Articles/January 24, 2019
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Exchange vs. Over-the-Counter Markets: Eternal War

Financial markets are complex environments with their own conjunctures and institutional structures. Historically, there are two basic ways to organize financial markets—exchange and over the counter (OTC).  The cryptocurrency is no exception. Today we’ll focus on the latter, OTC market, which is now gaining momentum in the crypto world.   What’s its nature? Over-the-counter trading is considered as one of the principal ways to trade crypto for those who want to buy or sell a large portion of digital assets. OTC trades are often placed by high-volume players – ‘crypto-whales’, such as hedge funds, private wealth managers and high-net-worth individuals. Despite the fact that OTC trading is not available for every crypto investor, the Bitcoin market here is roughly three times larger than the exchange one. As a rule, a minimum of $75,000 must be on the table before the discussion between parties can even begin. On average, the game for an institutional player in the OTC market usually starts in $50,000-and-up arena, depending on a company’s policy or individual’s preferences. Some centralized exchanges have already started offering OTC services. In summer, U.S. crypto exchange Bittrex launched an over-the-counter (OTC) trading desk. The new service allows approved clients to “quickly and conveniently trade assets”, and supports nearly 200 cryptocurrencies already offered by the exchange.  One of the latest to join the ‘OTC wave’ is U.S.-based crypto exchange Coinbase which opened its over-the-counter (OTC) crypto trading desk in November, 2018. In his latest interview, the company’s Head of Sales Christine Sandler said why the firm had resorted to the OTC trading: “We launched our OTC business as a complement to our exchange business because we found a lot of institutions were using OTC as an on-ramp for crypto trading” Why ‘whales’ only? It’s no secret that the rich do things differently.  That’s why they are the rich, though. Here ‘big boys’ could avoid excessive commission fees and, in a manner of speaking, feel more decentralized. When compared to exchanges, there transactions are completed through a centralized source. In simple terms, there’s a third party acting as the mediator between buyers and sellers.  If you have some extra millions of dollars, it will be extremely inconvenient to place such an order via crypto exchange due to the hassle with continuous verifications and big commission fees. Plus, the order can move the entire market down and hence will make a negative impact on your fortune. Over-the-counter markets are generally decentralized and have no centralized trading facility. This promotes heavy competition between counterparties and lower transaction costs. Here, there are many mediators who compete to link buyers to sellers. The advantage is that such rivalry ensures that costs for intermediary services are as low as possible. The big crypto OTC providers are Cumberland, Jump, and Circle. But it’s hard to rank them because their transactions and earnings are necessarily kept private. OTC market is not entered unreasonably. One of the principle advantages of OTC trading is that clients can trade with each other via broker without anyone else knowing about their interacting. It’s like you are the only one in restaurant, and brokers are the waitresses who compete in order to serve you.  The trendiest OTC instrument to have arrived on the scene is ICO investing. In most cases the ICO model allows investors to support their favorite projects and receive tokens directly without strict oversight from authorities.  However, where there’s a profit to be made, big brother (regulator) will be watching. Since OTC trading provides the possibility of avoiding official records, the regulators started watching quite thoroughly. That’s why traders and brokers even in OTC market may also need to complete KYC and AML procedures on each other to make sure they satisfy legal requirements.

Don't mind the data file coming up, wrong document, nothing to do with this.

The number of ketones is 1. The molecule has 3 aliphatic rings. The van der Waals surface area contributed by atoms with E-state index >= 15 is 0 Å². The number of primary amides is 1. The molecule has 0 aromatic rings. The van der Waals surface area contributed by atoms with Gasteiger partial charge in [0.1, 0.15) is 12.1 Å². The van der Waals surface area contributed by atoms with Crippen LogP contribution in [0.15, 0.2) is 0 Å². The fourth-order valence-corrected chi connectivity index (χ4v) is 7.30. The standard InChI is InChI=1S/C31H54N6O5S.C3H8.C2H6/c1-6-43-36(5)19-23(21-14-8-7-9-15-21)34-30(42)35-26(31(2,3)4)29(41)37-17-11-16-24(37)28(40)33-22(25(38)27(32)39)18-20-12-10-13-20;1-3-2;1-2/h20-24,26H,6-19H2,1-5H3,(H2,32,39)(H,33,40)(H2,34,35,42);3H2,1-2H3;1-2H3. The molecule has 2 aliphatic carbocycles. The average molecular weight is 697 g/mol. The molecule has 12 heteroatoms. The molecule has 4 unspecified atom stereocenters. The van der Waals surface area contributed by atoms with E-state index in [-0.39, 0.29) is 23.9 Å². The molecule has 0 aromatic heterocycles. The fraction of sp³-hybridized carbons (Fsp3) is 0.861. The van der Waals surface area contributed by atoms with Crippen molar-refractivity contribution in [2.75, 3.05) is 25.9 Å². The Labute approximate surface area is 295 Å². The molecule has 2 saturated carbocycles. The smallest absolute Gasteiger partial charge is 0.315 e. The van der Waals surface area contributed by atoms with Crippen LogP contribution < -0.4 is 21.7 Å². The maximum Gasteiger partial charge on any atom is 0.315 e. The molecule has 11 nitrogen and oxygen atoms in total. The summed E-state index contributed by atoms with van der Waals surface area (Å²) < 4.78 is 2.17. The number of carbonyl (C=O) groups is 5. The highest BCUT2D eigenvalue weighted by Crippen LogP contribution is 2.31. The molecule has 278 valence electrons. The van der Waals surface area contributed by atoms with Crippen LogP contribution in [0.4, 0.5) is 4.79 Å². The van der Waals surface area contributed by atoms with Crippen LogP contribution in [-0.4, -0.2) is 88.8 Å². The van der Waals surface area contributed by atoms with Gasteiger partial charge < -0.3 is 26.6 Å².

Articles/January 17, 2019
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Biggest Risks for Crypto Exchanges: Internal Errors, Hacker Attacks, and Money Laundering